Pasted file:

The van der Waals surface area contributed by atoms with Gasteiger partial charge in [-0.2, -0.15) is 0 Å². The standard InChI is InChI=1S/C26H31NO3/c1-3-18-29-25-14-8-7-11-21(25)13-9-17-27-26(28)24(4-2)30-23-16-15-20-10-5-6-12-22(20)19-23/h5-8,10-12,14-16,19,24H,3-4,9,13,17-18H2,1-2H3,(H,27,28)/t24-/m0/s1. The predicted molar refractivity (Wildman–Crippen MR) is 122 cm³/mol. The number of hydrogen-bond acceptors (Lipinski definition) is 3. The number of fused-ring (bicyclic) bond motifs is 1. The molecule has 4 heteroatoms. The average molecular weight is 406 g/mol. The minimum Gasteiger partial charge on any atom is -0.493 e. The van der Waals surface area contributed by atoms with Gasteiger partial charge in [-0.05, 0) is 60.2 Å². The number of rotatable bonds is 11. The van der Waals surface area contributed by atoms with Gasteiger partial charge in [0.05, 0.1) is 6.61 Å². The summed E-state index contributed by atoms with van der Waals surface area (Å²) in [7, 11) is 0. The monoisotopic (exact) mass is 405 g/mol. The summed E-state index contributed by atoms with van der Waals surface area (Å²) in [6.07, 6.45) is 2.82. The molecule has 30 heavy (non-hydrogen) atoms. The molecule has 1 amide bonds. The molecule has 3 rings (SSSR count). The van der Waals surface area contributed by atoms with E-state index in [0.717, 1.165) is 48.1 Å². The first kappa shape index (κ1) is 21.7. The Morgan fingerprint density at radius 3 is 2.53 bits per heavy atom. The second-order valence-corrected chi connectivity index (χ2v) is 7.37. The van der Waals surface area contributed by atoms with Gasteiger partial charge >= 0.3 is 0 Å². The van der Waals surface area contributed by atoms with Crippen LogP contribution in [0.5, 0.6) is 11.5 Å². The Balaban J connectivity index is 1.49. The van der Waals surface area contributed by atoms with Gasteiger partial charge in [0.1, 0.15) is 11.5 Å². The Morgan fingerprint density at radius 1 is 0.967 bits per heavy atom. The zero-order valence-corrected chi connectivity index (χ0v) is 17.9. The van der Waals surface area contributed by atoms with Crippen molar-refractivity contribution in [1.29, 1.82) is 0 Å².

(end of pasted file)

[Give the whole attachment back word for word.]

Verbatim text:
The van der Waals surface area contributed by atoms with Gasteiger partial charge in [-0.2, -0.15) is 0 Å². The standard InChI is InChI=1S/C26H31NO3/c1-3-18-29-25-14-8-7-11-21(25)13-9-17-27-26(28)24(4-2)30-23-16-15-20-10-5-6-12-22(20)19-23/h5-8,10-12,14-16,19,24H,3-4,9,13,17-18H2,1-2H3,(H,27,28)/t24-/m0/s1. The predicted molar refractivity (Wildman–Crippen MR) is 122 cm³/mol. The number of hydrogen-bond acceptors (Lipinski definition) is 3. The number of fused-ring (bicyclic) bond motifs is 1. The molecule has 4 heteroatoms. The average molecular weight is 406 g/mol. The minimum Gasteiger partial charge on any atom is -0.493 e. The van der Waals surface area contributed by atoms with Gasteiger partial charge in [-0.05, 0) is 60.2 Å². The number of rotatable bonds is 11. The van der Waals surface area contributed by atoms with Gasteiger partial charge in [0.05, 0.1) is 6.61 Å². The summed E-state index contributed by atoms with van der Waals surface area (Å²) in [7, 11) is 0. The monoisotopic (exact) mass is 405 g/mol. The summed E-state index contributed by atoms with van der Waals surface area (Å²) in [6.07, 6.45) is 2.82. The molecule has 30 heavy (non-hydrogen) atoms. The molecule has 1 amide bonds. The molecule has 3 rings (SSSR count). The van der Waals surface area contributed by atoms with E-state index in [0.717, 1.165) is 48.1 Å². The first kappa shape index (κ1) is 21.7. The Morgan fingerprint density at radius 3 is 2.53 bits per heavy atom. The second-order valence-corrected chi connectivity index (χ2v) is 7.37. The van der Waals surface area contributed by atoms with Gasteiger partial charge >= 0.3 is 0 Å². The van der Waals surface area contributed by atoms with Crippen LogP contribution in [0.5, 0.6) is 11.5 Å². The Balaban J connectivity index is 1.49. The van der Waals surface area contributed by atoms with Gasteiger partial charge in [0.1, 0.15) is 11.5 Å². The Morgan fingerprint density at radius 1 is 0.967 bits per heavy atom. The zero-order valence-corrected chi connectivity index (χ0v) is 17.9. The van der Waals surface area contributed by atoms with Crippen molar-refractivity contribution in [1.29, 1.82) is 0 Å².